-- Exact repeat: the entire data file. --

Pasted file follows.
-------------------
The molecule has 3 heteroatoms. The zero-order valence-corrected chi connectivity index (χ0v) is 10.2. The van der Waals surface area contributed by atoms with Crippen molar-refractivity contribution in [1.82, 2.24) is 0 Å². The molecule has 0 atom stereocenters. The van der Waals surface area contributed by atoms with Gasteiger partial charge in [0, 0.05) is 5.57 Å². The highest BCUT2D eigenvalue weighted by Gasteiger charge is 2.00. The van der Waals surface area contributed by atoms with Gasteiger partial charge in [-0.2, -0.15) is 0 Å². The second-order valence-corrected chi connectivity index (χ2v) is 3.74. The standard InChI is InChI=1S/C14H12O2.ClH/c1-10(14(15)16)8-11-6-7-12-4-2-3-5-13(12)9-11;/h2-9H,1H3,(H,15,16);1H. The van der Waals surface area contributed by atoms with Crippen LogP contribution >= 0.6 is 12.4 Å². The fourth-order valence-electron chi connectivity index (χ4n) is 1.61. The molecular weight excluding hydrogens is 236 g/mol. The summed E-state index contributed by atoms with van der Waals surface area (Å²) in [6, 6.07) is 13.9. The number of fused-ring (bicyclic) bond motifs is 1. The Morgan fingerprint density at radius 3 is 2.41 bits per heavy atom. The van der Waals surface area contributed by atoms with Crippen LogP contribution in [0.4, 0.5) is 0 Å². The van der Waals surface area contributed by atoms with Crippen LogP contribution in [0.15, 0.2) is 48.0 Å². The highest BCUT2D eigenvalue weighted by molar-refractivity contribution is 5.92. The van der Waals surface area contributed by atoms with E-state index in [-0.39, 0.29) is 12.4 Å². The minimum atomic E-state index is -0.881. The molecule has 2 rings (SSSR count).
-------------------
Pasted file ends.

The molecule has 3 heteroatoms. The zero-order valence-corrected chi connectivity index (χ0v) is 10.2. The van der Waals surface area contributed by atoms with Crippen molar-refractivity contribution in [1.82, 2.24) is 0 Å². The molecule has 0 atom stereocenters. The van der Waals surface area contributed by atoms with Gasteiger partial charge in [0, 0.05) is 5.57 Å². The highest BCUT2D eigenvalue weighted by Gasteiger charge is 2.00. The van der Waals surface area contributed by atoms with Gasteiger partial charge in [-0.2, -0.15) is 0 Å². The second-order valence-corrected chi connectivity index (χ2v) is 3.74. The standard InChI is InChI=1S/C14H12O2.ClH/c1-10(14(15)16)8-11-6-7-12-4-2-3-5-13(12)9-11;/h2-9H,1H3,(H,15,16);1H. The van der Waals surface area contributed by atoms with Crippen LogP contribution >= 0.6 is 12.4 Å². The fourth-order valence-electron chi connectivity index (χ4n) is 1.61. The molecular weight excluding hydrogens is 236 g/mol. The summed E-state index contributed by atoms with van der Waals surface area (Å²) in [6, 6.07) is 13.9. The number of fused-ring (bicyclic) bond motifs is 1. The Morgan fingerprint density at radius 3 is 2.41 bits per heavy atom. The van der Waals surface area contributed by atoms with Crippen LogP contribution in [0.4, 0.5) is 0 Å². The van der Waals surface area contributed by atoms with Crippen LogP contribution in [0.15, 0.2) is 48.0 Å². The highest BCUT2D eigenvalue weighted by molar-refractivity contribution is 5.92. The van der Waals surface area contributed by atoms with E-state index in [-0.39, 0.29) is 12.4 Å². The minimum atomic E-state index is -0.881. The molecule has 2 rings (SSSR count).